Tag Archives: confession

a paragraph from the second chapter of Francie’s Chronicles

All of a sudden I heard behind me the sound of the master standing straight up, making a terrible screeching sound, as the pew he was sharing with the Principal was driven back a few inches into the knees of Tom Connolly’s mother, who leaped straight up and hit him an unmerciful clatter with her bag across the back of the head, by way of pure instinct at having her ankles nearly cut from her. She was a feisty woman was Ms Connolly and a fine looking one at that. I was sure there was more than just my class in the church that night who thought it was about time someone hit a belt to that auld master after all the beatings he had dished out to us and the generations of our brothers before us. I was hoping the whole gallery would erupt into a round of applause but instead the big lump started to shake and tears flowed down his cheeks in torrents. His tears didn’t empty the room in my head that I had locked away until the day I could get my own revenge on the pitiful excuse for a man. He made a run for the back of the church with Ms Connolly and the rest of the adults looking at him and me eyeing in a most peculiar fashion Ms Connolly who had a lovely way about her altogether, I was sat there in a bewilderment within myself about whether I had another sin to confess.

Francies Chronicles a paragraph

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“We are all born with original sin on our heads and looking around this classroom, some of you fine specimens obviously had it worse than others. The holy priest, most likely my good self, cleansed you lot, the best he could of the sins of your forefathers, when you were innocent babies in the sacrament of baptism. But now it’s time to wipe the slate clean again and it will take some cleaning for some of you.” Father Murphy wasn’t the worst of them really, Nan didn’t give out much about him so that was some kind of a good sign on his behalf, because Nan usually cut the socks of the clergy even worse than she cut the rest of what she called the privileged gobshites. I don’t think she realized gobshites was a curse word because she never blessed herself after saying it, the way she would when she used the other words I was forbidden to know, not to mind use. How I was meant to not know them when her-self and Daddy used them constantly, was beyond me. Mammy used get shocking upset with my father for using them while my-self and the brother were in the room. The only one she would permit herself to use was “feck” and that was always when she was giving out socks about Daddy and even then she would bless herself and call for the forgiveness of the good Lord who is up in heaven. Much like I will have to be doing myself within the next few months for the first time.   “Yes Father” the rest of the class say in response to some question the Holy Father has asked. That Micheal O Suilleabhain catches my eye from across the room and sticks his tongue out at me. A right class of a full idiot so he is, him with his white collared shirts always done up tidy with a blue tie wrapped around it like some sort of Nancy boy, while the rest of us look like we have just come out the far end of the worst hurricane ever to have hit the town of Ceannais Mor. Not that a hurricane has ever actually hit the town, as far as I know, but sure there’s no harm in wishing for a bit of excitement now and again. Of course the mother goes on like he is a great chap altogether.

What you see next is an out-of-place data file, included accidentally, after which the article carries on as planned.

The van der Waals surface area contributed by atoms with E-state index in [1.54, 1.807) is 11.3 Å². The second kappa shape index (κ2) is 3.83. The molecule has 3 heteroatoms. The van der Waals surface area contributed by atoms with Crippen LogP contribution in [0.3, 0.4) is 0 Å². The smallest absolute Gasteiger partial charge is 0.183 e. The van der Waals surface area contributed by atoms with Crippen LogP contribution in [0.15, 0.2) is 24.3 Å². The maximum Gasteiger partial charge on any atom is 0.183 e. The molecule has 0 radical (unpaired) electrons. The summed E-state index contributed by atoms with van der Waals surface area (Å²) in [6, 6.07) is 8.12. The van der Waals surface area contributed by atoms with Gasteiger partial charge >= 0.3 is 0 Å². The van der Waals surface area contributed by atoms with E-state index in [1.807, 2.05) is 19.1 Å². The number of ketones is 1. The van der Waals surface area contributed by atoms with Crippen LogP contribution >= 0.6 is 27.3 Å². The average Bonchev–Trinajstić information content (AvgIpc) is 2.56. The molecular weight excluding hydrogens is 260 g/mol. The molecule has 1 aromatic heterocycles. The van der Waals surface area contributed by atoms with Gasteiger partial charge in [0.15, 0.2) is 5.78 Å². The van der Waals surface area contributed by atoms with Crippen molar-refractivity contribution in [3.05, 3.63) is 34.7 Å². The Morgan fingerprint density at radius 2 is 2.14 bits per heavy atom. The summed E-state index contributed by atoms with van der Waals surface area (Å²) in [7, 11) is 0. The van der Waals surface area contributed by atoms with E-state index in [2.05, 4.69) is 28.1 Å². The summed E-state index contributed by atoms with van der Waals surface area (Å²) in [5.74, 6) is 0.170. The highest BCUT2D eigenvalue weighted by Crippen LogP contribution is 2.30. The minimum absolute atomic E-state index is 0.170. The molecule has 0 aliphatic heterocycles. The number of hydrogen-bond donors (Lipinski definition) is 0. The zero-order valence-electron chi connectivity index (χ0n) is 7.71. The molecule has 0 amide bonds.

(c) Frank McGivney 21.01.15

Poem: The White Dress

The White Dress

(Her First Confession)

Blessed with water, wrapped in blankets of white

Their tiny hands held our hearts tight

Filling our souls with joy

The pink of a girl or the blue of a boy

Wax dripping from the candle

That takes its place upon the mantle

Of homes that they light

With smiles that shine in their eyes bright

As school friends, they gather once more

Lined up with family in the pews pure

God’s gifts blossoming to flowers

In the town of Loyd and Round Towers

Bless me father for I have sins so mild

The pranks and tantrums of being a child

Holy Father cleanse our innocence

Pray hear our words of penance with your benevolence

I’m Sorry God, Connected

Songs sung as parents reflected

On the wonder of their flock of Belles

As fair as any page from the Book of Kells

The kind words of the Priest

Permission in lent for a treat

Cleansed and pure wee doves

Ready now for the white dress and gloves

© Frank McGivney 10 March 2014